One way or another, based on the breakdown above, I don’t think Brandon Sutter will be wearing a Penguins jersey next season.
If the decision to move him comes sooner rather than later and the Ryan Kesler deal doesn’t come to fruition, who takes over at third line center for the rest of this season — assuming Jayson Megna is ready to assume that role next year and beyond?
One option to consider would be David Legwand.
Legwand is a lifelong Nashville Predator (with obvious ties to Ray Shero and his time with the organization) who has the speed to keep up in the Penguins’ system and would be a dependable third line center for the stretch run.
Nashville GM David Poile came out and said he has no plans to trade Legwand at the deadline, but reading between the lines in this story, Legwand is available for the right price.
Other than that, I don’t see many affordable options in the rental market.
If the Penguins are looking for a versatile winger with term who can keep up with Sidney Crosby for this season and then flex down to a third line next year when Pascal Dupuis returns, there are two names I would keep an eye on.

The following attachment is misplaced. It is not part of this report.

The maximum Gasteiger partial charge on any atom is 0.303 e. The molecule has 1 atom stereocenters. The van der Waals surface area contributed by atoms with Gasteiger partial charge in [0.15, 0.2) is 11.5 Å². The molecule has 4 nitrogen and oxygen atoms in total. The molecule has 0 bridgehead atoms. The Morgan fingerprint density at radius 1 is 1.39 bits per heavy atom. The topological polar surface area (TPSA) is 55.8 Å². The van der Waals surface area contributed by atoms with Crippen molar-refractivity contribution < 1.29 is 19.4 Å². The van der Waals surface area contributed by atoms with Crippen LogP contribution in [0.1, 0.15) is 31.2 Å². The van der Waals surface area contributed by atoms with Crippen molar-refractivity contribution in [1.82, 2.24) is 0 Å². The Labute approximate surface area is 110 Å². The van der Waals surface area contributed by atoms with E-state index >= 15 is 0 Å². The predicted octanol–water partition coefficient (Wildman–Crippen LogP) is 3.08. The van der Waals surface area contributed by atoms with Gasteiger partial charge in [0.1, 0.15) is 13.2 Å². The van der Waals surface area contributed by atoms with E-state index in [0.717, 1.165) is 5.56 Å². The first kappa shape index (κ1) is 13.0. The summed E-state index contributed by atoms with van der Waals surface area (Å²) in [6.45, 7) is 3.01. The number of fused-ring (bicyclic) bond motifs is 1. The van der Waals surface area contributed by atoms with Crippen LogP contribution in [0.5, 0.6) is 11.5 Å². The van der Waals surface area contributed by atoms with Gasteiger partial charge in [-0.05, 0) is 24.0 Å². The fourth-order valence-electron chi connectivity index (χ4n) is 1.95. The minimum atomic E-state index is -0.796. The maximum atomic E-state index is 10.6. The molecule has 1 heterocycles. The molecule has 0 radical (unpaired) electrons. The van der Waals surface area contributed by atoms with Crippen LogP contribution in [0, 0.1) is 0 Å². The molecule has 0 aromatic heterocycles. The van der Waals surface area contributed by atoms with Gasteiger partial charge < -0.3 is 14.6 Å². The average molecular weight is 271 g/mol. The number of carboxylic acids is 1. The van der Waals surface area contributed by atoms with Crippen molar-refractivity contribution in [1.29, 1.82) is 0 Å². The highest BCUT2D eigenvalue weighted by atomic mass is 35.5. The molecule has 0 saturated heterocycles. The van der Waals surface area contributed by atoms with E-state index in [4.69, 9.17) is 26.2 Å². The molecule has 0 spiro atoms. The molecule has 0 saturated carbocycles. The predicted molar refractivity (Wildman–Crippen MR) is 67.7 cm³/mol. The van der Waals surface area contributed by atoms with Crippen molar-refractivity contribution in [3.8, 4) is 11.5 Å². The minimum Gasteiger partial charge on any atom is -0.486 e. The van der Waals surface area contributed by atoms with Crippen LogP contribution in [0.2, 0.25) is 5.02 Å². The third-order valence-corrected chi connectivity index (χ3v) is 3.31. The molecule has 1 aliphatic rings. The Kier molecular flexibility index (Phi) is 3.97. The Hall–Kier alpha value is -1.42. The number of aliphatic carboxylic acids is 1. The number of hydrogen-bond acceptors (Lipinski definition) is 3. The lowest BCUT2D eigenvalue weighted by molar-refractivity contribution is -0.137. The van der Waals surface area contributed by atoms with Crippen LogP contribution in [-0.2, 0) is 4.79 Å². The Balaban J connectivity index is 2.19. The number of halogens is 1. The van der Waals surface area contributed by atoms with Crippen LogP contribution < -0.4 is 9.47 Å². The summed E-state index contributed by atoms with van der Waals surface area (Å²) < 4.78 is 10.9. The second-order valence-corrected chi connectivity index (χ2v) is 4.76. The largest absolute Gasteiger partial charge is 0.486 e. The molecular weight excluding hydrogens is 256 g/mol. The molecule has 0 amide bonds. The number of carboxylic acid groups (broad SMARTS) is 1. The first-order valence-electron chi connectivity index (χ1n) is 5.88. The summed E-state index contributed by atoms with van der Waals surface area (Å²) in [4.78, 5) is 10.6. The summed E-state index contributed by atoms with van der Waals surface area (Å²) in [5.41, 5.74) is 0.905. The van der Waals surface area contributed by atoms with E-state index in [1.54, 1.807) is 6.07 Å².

Dallas right wing Erik Cole still has the speed to keep up with Crosby and goes to the net like a freight train (when he’s properly motivated). He has a finisher’s touch and carries a $4.5 million cap hit for one more season.
The Stars have an abundance of young talent on the wings and eventually those players will need an opportunity. Valeri Nichushkin has been a pleasant surprise on the top line this season with Jamie Benn and Tyler Seguin, and you have to wonder if Cole’s days in the Big D are numbered.
He holds a no-trade clause and has transported his family down to Dallas, but he also waived the NTC to come to Dallas from Montreal last year at this time.
His agent, Steve Bartlett, is also very familiar with Shero and represents a number of current and former Penguins players. While Bartlett and Shero have clashed on contract negotiations for players such as Tyler Kennedy, there seems to be a mutual respect factor that could play into any decision Cole has to make.
Another veteran winger on a rebuilding team that might make sense is Calgary’s Curtis Glencross.
Glencross, 31, has one season left at $2.55 million and could also fill the versatile right winger role on the Penguins roster.
Flames GM Brian Burke says he is negotiating a number of deals at this point and that includes so-called “hockey deals” for players with term left on their contracts. Glencross also holds a no-trade clause but Burke and Shero have a history of trading together.
Don’t be surprised if the two find a way to get to the table together again on Wednesday.